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VISION THING

What would Hillary Clinton do to boost the US economy?

Former Secretary of State Hillary Clinton addresses the Center for American Progress 10th Anniversary policy forum in Washington, October 24, 2013.
Reuters/Yuri Gripas
Define “progress.”
  • Tim Fernholz
By Tim Fernholz

Senior reporter

This article is more than 2 years old.

We have over eighteen months to spend hashing out Hillary Clinton’s vision for the economy. I’ll save you the time: It will look a lot like what we’ve heard from Barack Obama—and that might be a problem for her campaign.

When the two sparred during the 2008 presidential election, there was a reason their debates hung on technical differences—should people be required to buy health insurance?—rather than broad goals like the need for universal health care in general. There’s a reason that many of Obama’s senior economic policy advisers originally worked in Bill Clinton’s administration or Hillary Clinton’s campaign. And there’s a reason so many progressive critics of the Obama administration have been begging Senator Elizabeth Warren, a reliably populist economic voice, to challenge Clinton in the primary.

Like Obama, Clinton embraces the mainstream liberal arguments about the economy: Markets work best when well-regulated; the government needs to provide a strong economic safety net for citizens; and sustainable growth means accounting for the environmental and social costs of business success, particularly when it comes to gender.

That might mean higher taxes on the rich, more government investment, policies to make workplaces friendlier to families and support for the Affordable Care Act as it exists. The highbrow version is what Larry Summers has been talking about in recent months. Vox’s Matt Yglesias notes that a recent report  Summers co-authored at the Center for American Progress—widely-seen as Clinton’s shadow policy shop—outlines just this agenda.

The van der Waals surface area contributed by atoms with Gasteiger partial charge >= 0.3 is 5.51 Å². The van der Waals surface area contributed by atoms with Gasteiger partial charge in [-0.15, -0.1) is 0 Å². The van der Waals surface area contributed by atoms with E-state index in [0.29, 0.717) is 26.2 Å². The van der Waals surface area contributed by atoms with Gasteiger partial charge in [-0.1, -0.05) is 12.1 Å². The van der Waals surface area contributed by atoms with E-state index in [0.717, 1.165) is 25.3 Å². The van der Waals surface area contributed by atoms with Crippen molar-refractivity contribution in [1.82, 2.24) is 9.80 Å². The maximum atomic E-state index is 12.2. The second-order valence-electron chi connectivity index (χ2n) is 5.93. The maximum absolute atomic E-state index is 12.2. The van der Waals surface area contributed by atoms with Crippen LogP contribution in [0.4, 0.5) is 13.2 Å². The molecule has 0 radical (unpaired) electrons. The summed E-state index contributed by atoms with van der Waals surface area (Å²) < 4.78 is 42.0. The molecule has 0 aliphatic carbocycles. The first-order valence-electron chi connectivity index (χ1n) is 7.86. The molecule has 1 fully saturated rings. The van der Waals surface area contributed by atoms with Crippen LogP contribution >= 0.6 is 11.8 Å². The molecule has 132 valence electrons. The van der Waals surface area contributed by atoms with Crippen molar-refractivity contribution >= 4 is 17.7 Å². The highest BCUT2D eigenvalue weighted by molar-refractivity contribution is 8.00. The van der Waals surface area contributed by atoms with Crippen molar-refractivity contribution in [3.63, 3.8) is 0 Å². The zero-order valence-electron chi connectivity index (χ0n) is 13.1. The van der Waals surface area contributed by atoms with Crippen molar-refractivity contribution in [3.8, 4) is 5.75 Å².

What it won’t mean is any further campaigning to dramatically restructure the financial industry or publicly-run health insurance, as favored by the Democratic party’s left; or efforts to ditch current patent laws, attack urban rentiers, or seek root-and-branch reform of the US public education system—all ideas that attract support from more libertarian-leaning Democrats.

Indeed, you could read a 2008 Clinton speech on the economy and see rhetoric that will doubtless re-appear in the weeks ahead—”A vision for a twenty-first century economy based on shared prosperity…where we measure our success not by the wealth at the very top but by how broadly wealth is shared.”

But all the agreement between Clinton and Obama might be a problem: Obama fatigue is a real thing, and many Americans will want to know how their next president will differ from the last one, even if Obama’s policies played a major role in lifting the US from a recession. Since then, years of gridlock has left a glaring lack of progress on how to improve middle-class prosperity.

And that may be the obvious opening for Clinton—the what isn’t as important as the how: Clinton’s agenda will be as controversial among Republicans on Capital Hill as Obama’s was. When you watch her campaign, pay more attention to how she plans to enact her goals—what she stands for is already clear.

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